by Doy Moyer
After Paul encouraged the brethren to do all things without grumbling or disputing so that they could be lights in a dark world, he also wanted to have confidence that, in his own influence, he did not run or toil in vain (Philippians 2:16). He then made this statement using a metaphor for sacrifice:
“But even if I am being poured out as a drink offering upon the sacrifice and service of your faith, I rejoice and share my joy with you all” (Philippians 2:17).
This is not the only time he used the picture of a drink offering to express the nature of his sacrificial service. He later told Timothy, “For I am already being poured out as a drink offering, and the time of my departure has come” (II Timothy 4:6). He had confidence that he had fought the good fight, finished the course, and kept the faith. With unquestioned faithfulness, he poured himself out as a drink offering in service to the Lord and others.
To the Corinthians, Paul wrote, “I do not seek what is yours, but you; for children are not responsible to save up for their parents, but parents for their children. I will most gladly spend and be expended for your souls” (II Corinthians 12:14-15). The sacrifice of self for the sake of others, as a parent does for children, is a hallmark of Paul’s service in Christ.
The drink offering (libation) is found in the Law. Usually, it was a wine that would be poured out upon an altar or object of worship during a cultic ceremony. Jacob made an altar and poured out wine and oil on it (Genesis 35:14). The Law gave instructions for drink offerings on various occasions in conjunction with other sacrifices like burnt offerings where the quantity was in proportion to the size of the animal (Exodus 29:38-41; Leviticus 23:13; Numbers 28:7,14-15; 15:3-10). Sadly, drink offerings also came to be associated with idolatrous practices (Jeremiah 7:18). The point, however, was to express complete devotion to the one who is being worshipped.
The concept of pouring out was also used of the Suffering Servant, Jesus Christ. Isaiah 53:12 prophetically says that the Servant “poured out Himself to death and was numbered with the transgressors.” This connects to the description Paul gave in Philippians 2:7-8 that Christ “emptied himself” to the point of death. Christ completely gave himself up in service to the Father and for the sake of all others. Part of the point Paul is making is that Christians need to seek this same mindset (Philippians 2:5), doing nothing out of selfish ambition but treating others as more important than self (Philippians 2:3-4). As Christ poured himself out, so must we seek to do the same.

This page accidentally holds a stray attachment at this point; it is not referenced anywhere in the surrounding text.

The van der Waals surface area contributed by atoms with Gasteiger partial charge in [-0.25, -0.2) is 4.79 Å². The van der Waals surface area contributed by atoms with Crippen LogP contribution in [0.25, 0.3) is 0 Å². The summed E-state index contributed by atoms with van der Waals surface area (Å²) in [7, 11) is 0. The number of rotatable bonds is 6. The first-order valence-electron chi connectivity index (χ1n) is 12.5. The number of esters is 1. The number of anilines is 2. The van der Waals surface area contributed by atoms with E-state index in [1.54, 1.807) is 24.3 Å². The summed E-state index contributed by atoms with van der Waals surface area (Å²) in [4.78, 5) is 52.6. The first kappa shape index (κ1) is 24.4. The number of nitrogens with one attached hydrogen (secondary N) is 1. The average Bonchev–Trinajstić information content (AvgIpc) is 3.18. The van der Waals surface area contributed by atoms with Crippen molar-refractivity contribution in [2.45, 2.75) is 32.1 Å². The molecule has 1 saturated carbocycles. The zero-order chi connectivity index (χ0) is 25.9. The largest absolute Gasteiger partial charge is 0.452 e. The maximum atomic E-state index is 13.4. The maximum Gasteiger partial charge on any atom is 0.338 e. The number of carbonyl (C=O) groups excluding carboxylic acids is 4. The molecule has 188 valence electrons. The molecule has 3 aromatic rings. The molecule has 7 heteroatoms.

We should not be surprised, then, when Paul uses the libation metaphor later in the same chapter. He was following the example of Christ, and in so doing he was being poured out (emptying self) as a drink offering “upon the sacrifice and service of your faith.” Paul demonstrated the mind of Christ in his own work for the Lord.
Christians ought to understand the significance of sacrifice in Christ. We are a royal and holy priesthood who are intended “to offer up spiritual sacrifices acceptable to God through Jesus Christ” (I Peter 2:5, 9). Paul also wrote, “Therefore I urge you, brethren, by the mercies of God, to present your bodies a living and holy sacrifice, acceptable to God, which is your spiritual service of worship” (Romans 12:1-2). While various sacrifices were given under the Law, the point is that Christians themselves are both the priesthood and the sacrifices, just as Jesus is both the High Priest and the sacrifice for our sins (Hebrews 8-10).
Paul’s commitment to the Lord as a drink offering illustrates the extent of his sacrificial service. Faithfulness to the Lord is not to be partial or haphazard. Sacrifice is never convenient or based on whims that people think they can afford as a leftover in life.
In some ways, it is difficult for us to understand this level of commitment. Many of us have been raised in a culture of ease and wealth, but Paul reminds us of how important it is to lay aside the worldly in order to sacrifice for the eternal. This requires daily choices, daily commitment, daily self-denial, and taking up the cross in order to follow Jesus (Luke 9:23). In doing this, Paul found true joy, and he indicates that others can share in the joy if they follow this example.
“But even if I am being poured out as a drink offering upon the sacrifice and service of your faith, I rejoice and share my joy with you all. You too, I urge you, rejoice in the same way and share your joy with me” (Philippians 2:17-18).